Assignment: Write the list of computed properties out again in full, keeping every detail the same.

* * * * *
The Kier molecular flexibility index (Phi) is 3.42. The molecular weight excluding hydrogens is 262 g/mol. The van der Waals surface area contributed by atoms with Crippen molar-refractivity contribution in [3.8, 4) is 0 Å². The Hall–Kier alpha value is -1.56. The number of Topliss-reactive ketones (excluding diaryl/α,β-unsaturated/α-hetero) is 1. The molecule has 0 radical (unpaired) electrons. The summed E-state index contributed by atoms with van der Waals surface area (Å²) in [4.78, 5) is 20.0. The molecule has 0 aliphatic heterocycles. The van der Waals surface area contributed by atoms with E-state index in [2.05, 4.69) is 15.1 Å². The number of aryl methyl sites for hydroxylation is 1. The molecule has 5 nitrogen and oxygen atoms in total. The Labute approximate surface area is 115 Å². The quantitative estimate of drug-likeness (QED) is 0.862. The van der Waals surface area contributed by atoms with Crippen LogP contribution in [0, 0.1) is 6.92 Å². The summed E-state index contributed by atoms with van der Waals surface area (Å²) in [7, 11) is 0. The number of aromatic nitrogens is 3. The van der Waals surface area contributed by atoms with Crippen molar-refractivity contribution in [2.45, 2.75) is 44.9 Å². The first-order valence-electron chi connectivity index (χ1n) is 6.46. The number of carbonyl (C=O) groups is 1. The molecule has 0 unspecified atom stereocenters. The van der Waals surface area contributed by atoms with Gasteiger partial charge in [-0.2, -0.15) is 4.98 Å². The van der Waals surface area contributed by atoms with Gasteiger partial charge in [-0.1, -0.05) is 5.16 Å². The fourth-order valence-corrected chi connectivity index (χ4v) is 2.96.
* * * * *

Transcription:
The Kier molecular flexibility index (Phi) is 3.42. The molecular weight excluding hydrogens is 262 g/mol. The van der Waals surface area contributed by atoms with Crippen molar-refractivity contribution in [3.8, 4) is 0 Å². The Hall–Kier alpha value is -1.56. The number of Topliss-reactive ketones (excluding diaryl/α,β-unsaturated/α-hetero) is 1. The molecule has 0 radical (unpaired) electrons. The summed E-state index contributed by atoms with van der Waals surface area (Å²) in [4.78, 5) is 20.0. The molecule has 0 aliphatic heterocycles. The van der Waals surface area contributed by atoms with E-state index in [2.05, 4.69) is 15.1 Å². The number of aryl methyl sites for hydroxylation is 1. The molecule has 5 nitrogen and oxygen atoms in total. The Labute approximate surface area is 115 Å². The quantitative estimate of drug-likeness (QED) is 0.862. The van der Waals surface area contributed by atoms with Crippen LogP contribution in [0, 0.1) is 6.92 Å². The summed E-state index contributed by atoms with van der Waals surface area (Å²) in [7, 11) is 0. The number of aromatic nitrogens is 3. The van der Waals surface area contributed by atoms with Crippen molar-refractivity contribution in [2.45, 2.75) is 44.9 Å². The first-order valence-electron chi connectivity index (χ1n) is 6.46. The number of carbonyl (C=O) groups is 1. The molecule has 0 unspecified atom stereocenters. The van der Waals surface area contributed by atoms with Gasteiger partial charge in [-0.2, -0.15) is 4.98 Å². The van der Waals surface area contributed by atoms with Gasteiger partial charge in [-0.1, -0.05) is 5.16 Å². The fourth-order valence-corrected chi connectivity index (χ4v) is 2.96.